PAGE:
In the early part of the Civil War, one dark Saturday morning in the middle of winter, a young woman, 22 years old, died at the Commercial Hospital, in Cincinnati, Ohio. This young woman had once been beautiful, and the pride and joy of highly regarded parents. She was highly educated and accomplished, and she would have been a shining star in the best of society. But, she was stubborn and willful, and would not listen to warning. She played with fire, and called it “fun.” One day, she awoke to find herself ruined by a fatal mistake which she could not erase. She was fallen.
She spent the rest of her young life in disgrace and shame, and died poor and friendless, a broken-hearted outcast. Among her personal belongings, was found the hand written poem, “Beautiful Snow.” The poem was immediately taken to Mr. Enos B. Reed, who was editor of the newspaper, “The National Union.” On the Sunday morning following the young woman’s death, the poem appeared in print for the first time, within the columns of that newspaper. One of the readers of that newspaper was Thomas Buchanan Reed, who was one of the first nationally recognized American poets. Mr. Reed was so stirred by the anguish, despair, and tragedy of the poem, that he sought out where the young ladies’ remains were taken, and he accompanied the body to its final resting place.
Oh! The snow, the beautiful snow,
Filling the sky and earth below,
Over the housetops, over the street,
Over the heads of the people you meet.
Beautiful snow, it can do no wrong.
Clinging to lips in frolicsome freak,
Trying to kiss a fair lady’s cheek,
Beautiful snow from heaven above,
Pure as an angel, gentle as love.
Oh! The snow, the beautiful snow,
How the flakes gather and laugh as they go,
Whirling about in maddening fun,
Cheering the heart and dispelling the gloom.
It lightens the face and sparkles the eye.
And the dogs with a bark and a bound,
Snap at the crystals as they eddy around;
The town is alive and its heart in a glow,
To welcome the coming of beautiful snow!
How wild the crowd goes swaying along,
Hailing each other with humor and song,
How gay the sleighs, like meteors flash by,
Bright for a moment, then lost to the eye;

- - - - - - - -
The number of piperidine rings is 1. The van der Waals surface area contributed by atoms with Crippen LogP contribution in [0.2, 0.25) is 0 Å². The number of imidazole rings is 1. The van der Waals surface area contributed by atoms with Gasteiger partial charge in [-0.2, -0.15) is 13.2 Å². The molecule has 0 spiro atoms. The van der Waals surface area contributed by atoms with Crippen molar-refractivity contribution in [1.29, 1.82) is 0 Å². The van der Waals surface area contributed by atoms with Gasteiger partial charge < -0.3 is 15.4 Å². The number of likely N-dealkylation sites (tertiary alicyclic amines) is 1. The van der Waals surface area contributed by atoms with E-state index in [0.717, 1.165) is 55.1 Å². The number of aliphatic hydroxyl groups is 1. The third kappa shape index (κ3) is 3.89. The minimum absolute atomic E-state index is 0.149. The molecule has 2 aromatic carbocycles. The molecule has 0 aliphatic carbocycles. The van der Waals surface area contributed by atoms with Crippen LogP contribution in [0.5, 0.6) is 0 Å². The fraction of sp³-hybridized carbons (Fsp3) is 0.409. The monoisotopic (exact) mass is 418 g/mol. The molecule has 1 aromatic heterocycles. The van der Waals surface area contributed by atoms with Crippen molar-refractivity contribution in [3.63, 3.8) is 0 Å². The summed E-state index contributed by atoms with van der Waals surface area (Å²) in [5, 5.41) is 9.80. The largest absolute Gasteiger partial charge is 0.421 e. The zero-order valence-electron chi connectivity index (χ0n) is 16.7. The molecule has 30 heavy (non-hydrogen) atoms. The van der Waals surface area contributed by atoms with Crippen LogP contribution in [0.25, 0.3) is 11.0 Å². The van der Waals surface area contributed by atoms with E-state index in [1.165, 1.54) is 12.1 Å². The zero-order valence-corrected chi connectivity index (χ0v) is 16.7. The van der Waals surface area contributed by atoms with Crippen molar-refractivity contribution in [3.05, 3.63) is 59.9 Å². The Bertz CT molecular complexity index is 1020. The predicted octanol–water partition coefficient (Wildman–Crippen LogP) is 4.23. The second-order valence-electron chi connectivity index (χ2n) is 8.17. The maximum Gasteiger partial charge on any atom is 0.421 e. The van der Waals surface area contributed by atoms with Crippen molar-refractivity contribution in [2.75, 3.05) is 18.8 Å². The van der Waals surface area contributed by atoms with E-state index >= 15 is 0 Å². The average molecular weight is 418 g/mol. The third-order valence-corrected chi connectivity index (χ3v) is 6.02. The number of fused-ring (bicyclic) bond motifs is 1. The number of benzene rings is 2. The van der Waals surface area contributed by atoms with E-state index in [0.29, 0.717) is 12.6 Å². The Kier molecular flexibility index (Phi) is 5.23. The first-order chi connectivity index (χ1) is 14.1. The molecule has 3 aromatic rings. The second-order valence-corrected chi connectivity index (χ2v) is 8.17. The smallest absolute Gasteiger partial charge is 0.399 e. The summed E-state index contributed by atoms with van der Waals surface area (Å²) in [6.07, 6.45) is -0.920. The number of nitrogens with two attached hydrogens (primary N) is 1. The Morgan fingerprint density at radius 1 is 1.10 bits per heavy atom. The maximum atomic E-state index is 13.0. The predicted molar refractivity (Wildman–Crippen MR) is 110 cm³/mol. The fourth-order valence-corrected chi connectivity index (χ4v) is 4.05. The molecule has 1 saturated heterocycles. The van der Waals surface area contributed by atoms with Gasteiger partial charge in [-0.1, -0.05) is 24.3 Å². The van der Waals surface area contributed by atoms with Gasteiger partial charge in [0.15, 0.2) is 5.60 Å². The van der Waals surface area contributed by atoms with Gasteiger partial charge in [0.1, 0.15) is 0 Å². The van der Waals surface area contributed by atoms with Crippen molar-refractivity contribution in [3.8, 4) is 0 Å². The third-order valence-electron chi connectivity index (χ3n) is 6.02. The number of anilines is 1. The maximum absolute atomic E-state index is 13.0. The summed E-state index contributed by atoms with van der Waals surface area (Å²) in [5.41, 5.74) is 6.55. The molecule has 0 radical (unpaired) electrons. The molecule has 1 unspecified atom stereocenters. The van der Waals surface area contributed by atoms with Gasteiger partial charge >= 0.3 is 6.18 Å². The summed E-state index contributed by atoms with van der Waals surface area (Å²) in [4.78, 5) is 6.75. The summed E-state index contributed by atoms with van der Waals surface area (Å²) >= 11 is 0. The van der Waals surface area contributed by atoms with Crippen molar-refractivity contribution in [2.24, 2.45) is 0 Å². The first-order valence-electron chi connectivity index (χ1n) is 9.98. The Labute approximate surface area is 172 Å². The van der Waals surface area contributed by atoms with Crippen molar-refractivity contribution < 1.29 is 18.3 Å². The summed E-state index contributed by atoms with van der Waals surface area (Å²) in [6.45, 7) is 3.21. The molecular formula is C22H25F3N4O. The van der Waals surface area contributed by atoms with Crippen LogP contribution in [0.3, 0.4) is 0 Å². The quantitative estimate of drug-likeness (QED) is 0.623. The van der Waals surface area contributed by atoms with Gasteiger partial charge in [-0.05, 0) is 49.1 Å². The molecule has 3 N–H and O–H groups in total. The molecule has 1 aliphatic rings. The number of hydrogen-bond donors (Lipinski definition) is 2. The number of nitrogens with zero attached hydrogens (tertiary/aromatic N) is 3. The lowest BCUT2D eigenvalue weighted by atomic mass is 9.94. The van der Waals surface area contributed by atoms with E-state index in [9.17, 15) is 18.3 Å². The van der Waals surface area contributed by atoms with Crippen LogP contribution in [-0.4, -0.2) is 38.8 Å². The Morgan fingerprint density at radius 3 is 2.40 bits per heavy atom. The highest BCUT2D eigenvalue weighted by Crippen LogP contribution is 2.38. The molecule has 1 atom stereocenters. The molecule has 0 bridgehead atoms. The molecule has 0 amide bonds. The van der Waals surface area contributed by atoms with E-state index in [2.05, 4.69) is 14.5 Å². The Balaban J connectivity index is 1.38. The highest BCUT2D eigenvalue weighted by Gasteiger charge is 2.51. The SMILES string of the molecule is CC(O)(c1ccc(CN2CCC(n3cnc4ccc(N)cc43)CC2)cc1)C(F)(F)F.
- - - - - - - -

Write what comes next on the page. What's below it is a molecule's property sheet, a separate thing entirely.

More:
Ringing-Swinging-Dashing they go,
Over the crest of the beautiful snow,
Snow so pure when it falls from the sky,
As to make one regret to see it lie,
To be trampled and tracted by thousands of feet,
‘Till it blends with the horrible filth of the street,
Once I was pure as the snow, but I fell,
Fell like the snowflakes from heaven to hell:
Fell to be trampled as filth of the street,
Fell to be scoffed at, to be spit on and beat.
Pleading-Cursing-Dreading to die,
Selling my soul to whoever would buy,
Dealing in shame for a morsel of bread,
Hating the living and fearing the dead.
Merciful God! Have I fallen so low?
And yet I was once like the beautiful snow,
Once I was fair as the beautiful snow,
With an eye like a crystal, a heart like its glow,
Once I was loved for my innocent grace,
Flattered and sought for the charms of my face,
God and myself I have lost by my fall.
The vilest wretch that goes shivering by,
Will make a wide sweep lest I wander too nigh;
For all that is on or above me, I know,
There is nothing so pure as the beautiful snow.
How strange it should be that this beautiful snow,
Should fall on a sinner with nowhere to go!
How strange it should be when the night comes again;
If the snow and the ice struck my desperate brain.
Too wicked for prayer, too weak for a moan,
To be heard in the streets of the crazy town,
Gone mad in the joy of the snow coming down!
To be and to die in my terrible woe,
With a bed and a shroud of the beautiful snow.
Helpless and foul as the trampled snow,
Sinner, despair not, Christ stoopeth low,
To rescue the soul that is lost in sin,
And raise it to life and enjoyment again.
Groaning-Bleeding-Dying for thee,
The Crucified hung on the cursed tree,
His accents of mercy fall soft on thine ear,
“Is there mercy for me? Will He heed my weak prayer?”
O God! in the stream that for sinners did flow,
Wash me, and I shall be whiter than snow.
Story and poem taken from:
GOSPEL TRACT SOCIETY, Inc.